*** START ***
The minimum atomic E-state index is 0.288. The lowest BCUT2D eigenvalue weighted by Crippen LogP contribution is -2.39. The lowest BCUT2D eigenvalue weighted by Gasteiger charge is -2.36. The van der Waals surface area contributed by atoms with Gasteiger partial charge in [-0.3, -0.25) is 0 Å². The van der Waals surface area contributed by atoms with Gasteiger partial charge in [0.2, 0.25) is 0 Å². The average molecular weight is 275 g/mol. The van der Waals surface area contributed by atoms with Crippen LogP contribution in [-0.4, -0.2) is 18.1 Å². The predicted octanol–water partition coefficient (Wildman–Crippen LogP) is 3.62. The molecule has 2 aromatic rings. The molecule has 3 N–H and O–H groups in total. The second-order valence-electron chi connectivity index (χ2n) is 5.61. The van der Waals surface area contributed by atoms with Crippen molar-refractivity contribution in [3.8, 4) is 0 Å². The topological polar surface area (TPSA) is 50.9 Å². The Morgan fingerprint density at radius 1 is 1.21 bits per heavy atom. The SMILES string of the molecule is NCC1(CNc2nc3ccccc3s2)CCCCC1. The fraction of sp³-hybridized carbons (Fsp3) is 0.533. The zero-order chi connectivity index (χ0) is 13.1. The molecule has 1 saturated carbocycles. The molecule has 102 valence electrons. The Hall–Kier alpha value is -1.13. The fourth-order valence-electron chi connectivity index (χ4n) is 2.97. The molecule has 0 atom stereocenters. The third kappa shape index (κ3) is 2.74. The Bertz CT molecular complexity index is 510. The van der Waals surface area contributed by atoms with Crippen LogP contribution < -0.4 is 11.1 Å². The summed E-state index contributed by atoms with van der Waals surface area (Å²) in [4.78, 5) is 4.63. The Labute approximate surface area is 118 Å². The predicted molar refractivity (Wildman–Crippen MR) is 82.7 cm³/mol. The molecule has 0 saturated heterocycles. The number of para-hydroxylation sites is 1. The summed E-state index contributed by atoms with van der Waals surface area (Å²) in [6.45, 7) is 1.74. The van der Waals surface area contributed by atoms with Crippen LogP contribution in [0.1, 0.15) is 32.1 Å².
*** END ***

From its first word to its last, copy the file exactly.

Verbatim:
The minimum atomic E-state index is 0.288. The lowest BCUT2D eigenvalue weighted by Crippen LogP contribution is -2.39. The lowest BCUT2D eigenvalue weighted by Gasteiger charge is -2.36. The van der Waals surface area contributed by atoms with Gasteiger partial charge in [-0.3, -0.25) is 0 Å². The van der Waals surface area contributed by atoms with Gasteiger partial charge in [0.2, 0.25) is 0 Å². The average molecular weight is 275 g/mol. The van der Waals surface area contributed by atoms with Crippen LogP contribution in [-0.4, -0.2) is 18.1 Å². The predicted octanol–water partition coefficient (Wildman–Crippen LogP) is 3.62. The molecule has 2 aromatic rings. The molecule has 3 N–H and O–H groups in total. The second-order valence-electron chi connectivity index (χ2n) is 5.61. The van der Waals surface area contributed by atoms with Crippen molar-refractivity contribution in [3.8, 4) is 0 Å². The topological polar surface area (TPSA) is 50.9 Å². The Morgan fingerprint density at radius 1 is 1.21 bits per heavy atom. The SMILES string of the molecule is NCC1(CNc2nc3ccccc3s2)CCCCC1. The fraction of sp³-hybridized carbons (Fsp3) is 0.533. The zero-order chi connectivity index (χ0) is 13.1. The molecule has 1 saturated carbocycles. The molecule has 102 valence electrons. The Hall–Kier alpha value is -1.13. The fourth-order valence-electron chi connectivity index (χ4n) is 2.97. The molecule has 0 atom stereocenters. The third kappa shape index (κ3) is 2.74. The Bertz CT molecular complexity index is 510. The van der Waals surface area contributed by atoms with Crippen LogP contribution < -0.4 is 11.1 Å². The summed E-state index contributed by atoms with van der Waals surface area (Å²) in [4.78, 5) is 4.63. The Labute approximate surface area is 118 Å². The predicted molar refractivity (Wildman–Crippen MR) is 82.7 cm³/mol. The molecule has 0 saturated heterocycles. The number of para-hydroxylation sites is 1. The summed E-state index contributed by atoms with van der Waals surface area (Å²) in [6.45, 7) is 1.74. The van der Waals surface area contributed by atoms with Crippen LogP contribution in [0.1, 0.15) is 32.1 Å².